"Your Brain is Like a Computer: Function, Analogy, Simplification", Mazviita Chirimuuta (Phil, Pittsburgh) — Hosted by Susanna Schellenberg
Tuesday, December 04, 2018, 01:00pm - 02:30pm
Busch Campus, Psych 101
The relationship between brain and computer is a perennial theme in theoretical neuroscience, but it has received relatively little attention in the philosophy of neuroscience. This paper argues that much of the popularity of the brain-computer comparison (e.g. circuit models of neurons and brain areas since McCulloch and Pitts ) can be explained by their utility as ways of simplifying the brain. More specifically, by justifying a sharp distinction between aspects of neural anatomy and physiology that serve information-processing, and those that are ‘mere metabolic support,’ the computational framework provides a means of abstracting away from the complexities of cellular neurobiology, as those details come to be classified as irrelevant to the (computational) functions of the system. I argue that the relation between brain and computer should be understood as one of analogy, and consider the implications of this interpretation for notions of multiple realisation. I also consider some limitations of our understanding of the brain and cognition that may stem from the radical abstraction imposed by the computational framework.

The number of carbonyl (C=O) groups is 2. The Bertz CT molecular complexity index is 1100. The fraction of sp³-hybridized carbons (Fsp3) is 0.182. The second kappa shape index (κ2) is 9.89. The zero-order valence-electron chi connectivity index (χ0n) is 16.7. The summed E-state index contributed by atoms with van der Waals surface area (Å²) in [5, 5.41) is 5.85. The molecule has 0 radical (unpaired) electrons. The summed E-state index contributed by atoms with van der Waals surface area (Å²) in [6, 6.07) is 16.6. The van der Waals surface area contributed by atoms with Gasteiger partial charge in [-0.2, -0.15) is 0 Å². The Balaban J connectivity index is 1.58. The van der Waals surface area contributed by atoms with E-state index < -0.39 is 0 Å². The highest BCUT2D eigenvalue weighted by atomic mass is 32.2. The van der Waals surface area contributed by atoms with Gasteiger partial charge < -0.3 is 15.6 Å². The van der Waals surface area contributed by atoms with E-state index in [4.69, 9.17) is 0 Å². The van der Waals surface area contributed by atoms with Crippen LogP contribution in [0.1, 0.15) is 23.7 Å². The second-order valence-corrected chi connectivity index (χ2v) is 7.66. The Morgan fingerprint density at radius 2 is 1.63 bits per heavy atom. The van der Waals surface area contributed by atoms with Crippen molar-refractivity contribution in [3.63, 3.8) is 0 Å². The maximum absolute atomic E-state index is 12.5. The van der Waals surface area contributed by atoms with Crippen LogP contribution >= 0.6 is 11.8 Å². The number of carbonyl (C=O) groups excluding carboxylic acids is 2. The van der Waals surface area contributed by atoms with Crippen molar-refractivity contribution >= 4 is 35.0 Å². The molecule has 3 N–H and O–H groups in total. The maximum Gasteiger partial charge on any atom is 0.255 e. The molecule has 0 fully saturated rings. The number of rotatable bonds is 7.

- Prediction versus Understanding in Computationally Enhanced Neuroscience (PDF)
- Your Brain is Like a Computer: Function, Analogy, Simplification (PDF)
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